• Partnership Leaders

The Art of Account Mapping, Part 3: Alexander Shyshko

This article was guest written by Shohei Narron, Technology Partner Manager at Google


Read more about this series in this introduction article.


I had the pleasure of interviewing five partnership leaders to understand their approach to account mapping, as well as best practices and pitfalls. I’ll be posting one conversation per week for the next five weeks in the hopes of elevating partnerships in the minds of sales organizations, if not to just make everyone’s lives a little easier.


Alexander Shyshko


Global Technology and Agency Partnerships, ON24


Background and Context:

“I work with over 100 sales people in different roles, from new business acquisitions to expansions, and account managers. We’re experiencing a growth in agency and technology integration partners mostly from event-based spaces. We’ve historically worked with strategic technology partners in marketing automation like SAP, Oracle, and Microsoft, as well as agency partners, also mostly in the marketing automation space.”


When to Map Accounts: “Usually, account mapping happens very early in the conversation to understand who our mutual customers are and who we can go after together. It’s a way to size up the business opportunity before we commit to anything. For better or worse, the current environment doesn’t allow me to take this approach. Everyone’s looking for a way to run large events in a programmatic way now by moving physical events to the web. If there’s a customer they think we can work on together, we’re putting on resources regardless of how big the partner is. If they don’t have a customer in mind, we’ll have to push those conversations back by a few months.”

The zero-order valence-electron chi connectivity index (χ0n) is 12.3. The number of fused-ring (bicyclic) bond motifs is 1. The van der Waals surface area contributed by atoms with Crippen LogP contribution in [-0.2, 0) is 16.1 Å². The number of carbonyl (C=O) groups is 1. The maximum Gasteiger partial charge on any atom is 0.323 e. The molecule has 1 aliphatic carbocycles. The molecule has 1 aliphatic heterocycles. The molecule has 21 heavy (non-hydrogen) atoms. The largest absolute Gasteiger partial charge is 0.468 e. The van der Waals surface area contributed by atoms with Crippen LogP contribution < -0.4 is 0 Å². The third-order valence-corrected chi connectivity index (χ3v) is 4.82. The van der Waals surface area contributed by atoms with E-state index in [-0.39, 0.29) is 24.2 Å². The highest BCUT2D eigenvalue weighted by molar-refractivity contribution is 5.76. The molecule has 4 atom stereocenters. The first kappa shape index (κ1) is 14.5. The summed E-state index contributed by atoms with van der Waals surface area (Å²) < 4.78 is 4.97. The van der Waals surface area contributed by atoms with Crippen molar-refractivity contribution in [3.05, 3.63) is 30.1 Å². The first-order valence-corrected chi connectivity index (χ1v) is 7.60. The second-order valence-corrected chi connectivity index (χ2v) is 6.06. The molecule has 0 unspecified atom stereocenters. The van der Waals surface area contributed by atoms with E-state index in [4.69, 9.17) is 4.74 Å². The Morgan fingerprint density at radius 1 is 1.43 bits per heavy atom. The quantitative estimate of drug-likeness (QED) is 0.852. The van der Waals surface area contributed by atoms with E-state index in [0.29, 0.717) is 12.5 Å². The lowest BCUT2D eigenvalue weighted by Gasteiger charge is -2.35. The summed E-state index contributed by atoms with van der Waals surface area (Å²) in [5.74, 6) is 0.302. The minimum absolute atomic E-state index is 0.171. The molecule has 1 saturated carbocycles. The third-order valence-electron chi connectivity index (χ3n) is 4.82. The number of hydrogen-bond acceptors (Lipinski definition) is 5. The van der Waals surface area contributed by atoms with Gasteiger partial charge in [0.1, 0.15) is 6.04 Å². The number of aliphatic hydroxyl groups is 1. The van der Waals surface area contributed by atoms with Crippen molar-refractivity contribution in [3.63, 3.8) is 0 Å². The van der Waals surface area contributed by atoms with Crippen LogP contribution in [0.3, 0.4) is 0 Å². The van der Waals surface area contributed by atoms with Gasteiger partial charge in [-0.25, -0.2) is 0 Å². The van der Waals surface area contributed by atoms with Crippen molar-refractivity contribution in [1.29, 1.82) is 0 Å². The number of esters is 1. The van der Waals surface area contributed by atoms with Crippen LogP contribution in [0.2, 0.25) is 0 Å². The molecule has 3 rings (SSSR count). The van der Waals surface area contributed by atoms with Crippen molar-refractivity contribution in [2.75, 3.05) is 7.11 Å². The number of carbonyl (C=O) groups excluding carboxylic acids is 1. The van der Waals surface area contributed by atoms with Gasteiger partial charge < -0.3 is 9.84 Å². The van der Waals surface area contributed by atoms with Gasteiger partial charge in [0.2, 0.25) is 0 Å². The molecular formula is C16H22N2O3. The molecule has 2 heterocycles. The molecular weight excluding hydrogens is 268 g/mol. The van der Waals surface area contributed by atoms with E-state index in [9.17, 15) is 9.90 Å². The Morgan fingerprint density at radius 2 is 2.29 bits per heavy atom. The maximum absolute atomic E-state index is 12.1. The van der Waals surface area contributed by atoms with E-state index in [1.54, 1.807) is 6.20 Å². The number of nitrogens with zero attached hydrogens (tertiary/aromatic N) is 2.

Building Trust Along with Pipeline: “Account mapping isn’t just about figuring out mutual customers, but also an establishment of trust — it might look like we’re just sending CSV files or finding overlaps in Crossbeam, but this is very sensitive data. You need to make sure both parties agree on how introductions will be made (through partner POCs, sales people, etc.), and the rules of engagement. Don’t use partners as SDRs.”


Initiating Relationships: “Account mapping is easy. But what you really need to get into is account planning. Figure out which mutual customers can immediately benefit from your joint service offering, and filter this list on large-enough accounts to align with sales teams. Then use this momentum with existing customers to encourage both the partner rep and your rep to bring their prospects to the table to build new business pipeline.”


Setting Expectations on Motivations: “Account mapping early on is about setting expectations. Some companies are figuring out how to make existing customers successful or just more product stickiness, which doesn’t require too much prioritization or effort since the partner can build and deploy the integration. But if you’re trying to get net-new deals, it’s best to start with account mapping to figure out if there’s a large enough demand or overlap in prospects.”


The Realities of Company Status: “To put it simply, company status is important. The larger you are, the easier it is for you to pick and choose who to prioritize, and say ‘no’ more based on customer segment, industry, and other aspects of your ideal customer profile. But that doesn’t mean that smaller startups won’t get the light of day with larger partners — the initial list of accounts to tackle doesn’t have to be large. Event just a handful of accounts begging to get the integration is good enough to get started.”


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